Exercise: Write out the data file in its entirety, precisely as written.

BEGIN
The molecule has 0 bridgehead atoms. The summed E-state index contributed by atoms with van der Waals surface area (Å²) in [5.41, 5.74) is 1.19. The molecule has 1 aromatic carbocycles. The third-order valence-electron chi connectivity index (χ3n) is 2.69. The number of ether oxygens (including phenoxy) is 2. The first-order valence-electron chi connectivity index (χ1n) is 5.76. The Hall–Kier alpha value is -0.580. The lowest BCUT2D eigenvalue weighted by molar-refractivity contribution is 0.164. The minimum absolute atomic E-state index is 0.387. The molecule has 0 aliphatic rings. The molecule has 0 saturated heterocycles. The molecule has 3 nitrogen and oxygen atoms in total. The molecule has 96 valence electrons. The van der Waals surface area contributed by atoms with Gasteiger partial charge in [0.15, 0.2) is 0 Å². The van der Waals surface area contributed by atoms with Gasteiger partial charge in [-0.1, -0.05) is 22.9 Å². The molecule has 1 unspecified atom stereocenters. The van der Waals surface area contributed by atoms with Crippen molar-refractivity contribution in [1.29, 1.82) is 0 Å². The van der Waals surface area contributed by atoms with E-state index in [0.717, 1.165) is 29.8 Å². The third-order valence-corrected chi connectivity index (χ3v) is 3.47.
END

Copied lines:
The molecule has 0 bridgehead atoms. The summed E-state index contributed by atoms with van der Waals surface area (Å²) in [5.41, 5.74) is 1.19. The molecule has 1 aromatic carbocycles. The third-order valence-electron chi connectivity index (χ3n) is 2.69. The number of ether oxygens (including phenoxy) is 2. The first-order valence-electron chi connectivity index (χ1n) is 5.76. The Hall–Kier alpha value is -0.580. The lowest BCUT2D eigenvalue weighted by molar-refractivity contribution is 0.164. The minimum absolute atomic E-state index is 0.387. The molecule has 0 aliphatic rings. The molecule has 0 saturated heterocycles. The molecule has 3 nitrogen and oxygen atoms in total. The molecule has 96 valence electrons. The van der Waals surface area contributed by atoms with Gasteiger partial charge in [0.15, 0.2) is 0 Å². The van der Waals surface area contributed by atoms with Gasteiger partial charge in [-0.1, -0.05) is 22.9 Å². The molecule has 1 unspecified atom stereocenters. The van der Waals surface area contributed by atoms with Crippen molar-refractivity contribution in [1.29, 1.82) is 0 Å². The van der Waals surface area contributed by atoms with E-state index in [0.717, 1.165) is 29.8 Å². The third-order valence-corrected chi connectivity index (χ3v) is 3.47.